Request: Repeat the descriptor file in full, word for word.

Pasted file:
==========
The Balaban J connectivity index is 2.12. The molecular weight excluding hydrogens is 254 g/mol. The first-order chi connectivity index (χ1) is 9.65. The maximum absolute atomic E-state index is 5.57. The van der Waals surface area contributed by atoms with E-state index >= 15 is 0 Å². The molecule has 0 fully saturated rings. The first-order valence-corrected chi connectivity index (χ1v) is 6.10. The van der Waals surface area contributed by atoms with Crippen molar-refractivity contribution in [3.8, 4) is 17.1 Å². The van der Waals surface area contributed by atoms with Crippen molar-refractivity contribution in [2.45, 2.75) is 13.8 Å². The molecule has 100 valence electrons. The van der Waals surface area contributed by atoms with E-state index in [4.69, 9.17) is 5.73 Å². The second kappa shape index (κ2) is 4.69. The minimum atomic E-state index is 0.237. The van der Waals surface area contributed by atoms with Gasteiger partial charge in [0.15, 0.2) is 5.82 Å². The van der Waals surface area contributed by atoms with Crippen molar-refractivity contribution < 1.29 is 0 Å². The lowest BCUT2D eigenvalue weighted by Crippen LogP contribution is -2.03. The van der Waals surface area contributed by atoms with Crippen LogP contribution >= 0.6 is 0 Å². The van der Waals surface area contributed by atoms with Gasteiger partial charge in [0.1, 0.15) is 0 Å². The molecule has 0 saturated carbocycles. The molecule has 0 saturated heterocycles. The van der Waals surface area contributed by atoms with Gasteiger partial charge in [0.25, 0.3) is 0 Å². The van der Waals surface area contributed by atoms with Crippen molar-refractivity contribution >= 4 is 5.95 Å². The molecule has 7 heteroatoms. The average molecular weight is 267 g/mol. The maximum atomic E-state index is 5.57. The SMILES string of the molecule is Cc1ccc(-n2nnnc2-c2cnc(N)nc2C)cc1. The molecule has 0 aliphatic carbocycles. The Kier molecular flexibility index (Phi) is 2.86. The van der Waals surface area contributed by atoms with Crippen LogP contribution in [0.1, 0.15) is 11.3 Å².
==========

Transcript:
The Balaban J connectivity index is 2.12. The molecular weight excluding hydrogens is 254 g/mol. The first-order chi connectivity index (χ1) is 9.65. The maximum absolute atomic E-state index is 5.57. The van der Waals surface area contributed by atoms with E-state index >= 15 is 0 Å². The molecule has 0 fully saturated rings. The first-order valence-corrected chi connectivity index (χ1v) is 6.10. The van der Waals surface area contributed by atoms with Crippen molar-refractivity contribution in [3.8, 4) is 17.1 Å². The van der Waals surface area contributed by atoms with Crippen molar-refractivity contribution in [2.45, 2.75) is 13.8 Å². The molecule has 100 valence electrons. The van der Waals surface area contributed by atoms with E-state index in [4.69, 9.17) is 5.73 Å². The second kappa shape index (κ2) is 4.69. The minimum atomic E-state index is 0.237. The van der Waals surface area contributed by atoms with Gasteiger partial charge in [0.15, 0.2) is 5.82 Å². The van der Waals surface area contributed by atoms with Crippen molar-refractivity contribution < 1.29 is 0 Å². The lowest BCUT2D eigenvalue weighted by Crippen LogP contribution is -2.03. The van der Waals surface area contributed by atoms with Crippen LogP contribution >= 0.6 is 0 Å². The van der Waals surface area contributed by atoms with Gasteiger partial charge in [0.1, 0.15) is 0 Å². The molecule has 0 saturated carbocycles. The molecule has 0 saturated heterocycles. The van der Waals surface area contributed by atoms with Gasteiger partial charge in [0.25, 0.3) is 0 Å². The van der Waals surface area contributed by atoms with Crippen molar-refractivity contribution >= 4 is 5.95 Å². The molecule has 7 heteroatoms. The average molecular weight is 267 g/mol. The maximum atomic E-state index is 5.57. The SMILES string of the molecule is Cc1ccc(-n2nnnc2-c2cnc(N)nc2C)cc1. The molecule has 0 aliphatic carbocycles. The Kier molecular flexibility index (Phi) is 2.86. The van der Waals surface area contributed by atoms with Crippen LogP contribution in [0.1, 0.15) is 11.3 Å².